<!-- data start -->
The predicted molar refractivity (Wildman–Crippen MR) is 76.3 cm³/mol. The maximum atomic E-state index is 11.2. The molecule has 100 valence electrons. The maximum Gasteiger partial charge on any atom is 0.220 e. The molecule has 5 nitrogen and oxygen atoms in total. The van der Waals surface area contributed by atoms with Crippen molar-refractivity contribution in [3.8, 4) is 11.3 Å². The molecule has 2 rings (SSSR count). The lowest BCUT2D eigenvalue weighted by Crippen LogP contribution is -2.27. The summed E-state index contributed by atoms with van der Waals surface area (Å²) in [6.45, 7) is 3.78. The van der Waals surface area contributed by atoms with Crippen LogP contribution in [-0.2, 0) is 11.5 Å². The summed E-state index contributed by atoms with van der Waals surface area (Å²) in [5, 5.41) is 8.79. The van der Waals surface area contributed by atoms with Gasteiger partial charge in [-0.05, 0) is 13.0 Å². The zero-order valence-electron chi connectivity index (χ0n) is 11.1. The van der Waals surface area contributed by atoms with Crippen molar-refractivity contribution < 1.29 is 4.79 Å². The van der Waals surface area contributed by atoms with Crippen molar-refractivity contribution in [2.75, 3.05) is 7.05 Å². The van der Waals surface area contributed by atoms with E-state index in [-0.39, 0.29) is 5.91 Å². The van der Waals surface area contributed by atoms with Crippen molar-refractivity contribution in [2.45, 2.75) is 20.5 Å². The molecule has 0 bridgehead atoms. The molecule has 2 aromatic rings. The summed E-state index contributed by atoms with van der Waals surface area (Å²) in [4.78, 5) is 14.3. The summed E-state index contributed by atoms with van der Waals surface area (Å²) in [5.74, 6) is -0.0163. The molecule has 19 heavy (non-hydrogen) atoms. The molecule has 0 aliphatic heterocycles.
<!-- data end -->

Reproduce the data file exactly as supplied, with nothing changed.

The predicted molar refractivity (Wildman–Crippen MR) is 76.3 cm³/mol. The maximum atomic E-state index is 11.2. The molecule has 100 valence electrons. The maximum Gasteiger partial charge on any atom is 0.220 e. The molecule has 5 nitrogen and oxygen atoms in total. The van der Waals surface area contributed by atoms with Crippen molar-refractivity contribution in [3.8, 4) is 11.3 Å². The molecule has 2 rings (SSSR count). The lowest BCUT2D eigenvalue weighted by Crippen LogP contribution is -2.27. The summed E-state index contributed by atoms with van der Waals surface area (Å²) in [6.45, 7) is 3.78. The van der Waals surface area contributed by atoms with Crippen LogP contribution in [-0.2, 0) is 11.5 Å². The summed E-state index contributed by atoms with van der Waals surface area (Å²) in [5, 5.41) is 8.79. The van der Waals surface area contributed by atoms with Gasteiger partial charge in [-0.05, 0) is 13.0 Å². The zero-order valence-electron chi connectivity index (χ0n) is 11.1. The van der Waals surface area contributed by atoms with Crippen molar-refractivity contribution < 1.29 is 4.79 Å². The van der Waals surface area contributed by atoms with Crippen molar-refractivity contribution in [2.75, 3.05) is 7.05 Å². The van der Waals surface area contributed by atoms with E-state index in [-0.39, 0.29) is 5.91 Å². The van der Waals surface area contributed by atoms with Crippen molar-refractivity contribution in [2.45, 2.75) is 20.5 Å². The molecule has 0 bridgehead atoms. The molecule has 2 aromatic rings. The summed E-state index contributed by atoms with van der Waals surface area (Å²) in [4.78, 5) is 14.3. The summed E-state index contributed by atoms with van der Waals surface area (Å²) in [5.74, 6) is -0.0163. The molecule has 19 heavy (non-hydrogen) atoms. The molecule has 0 aliphatic heterocycles.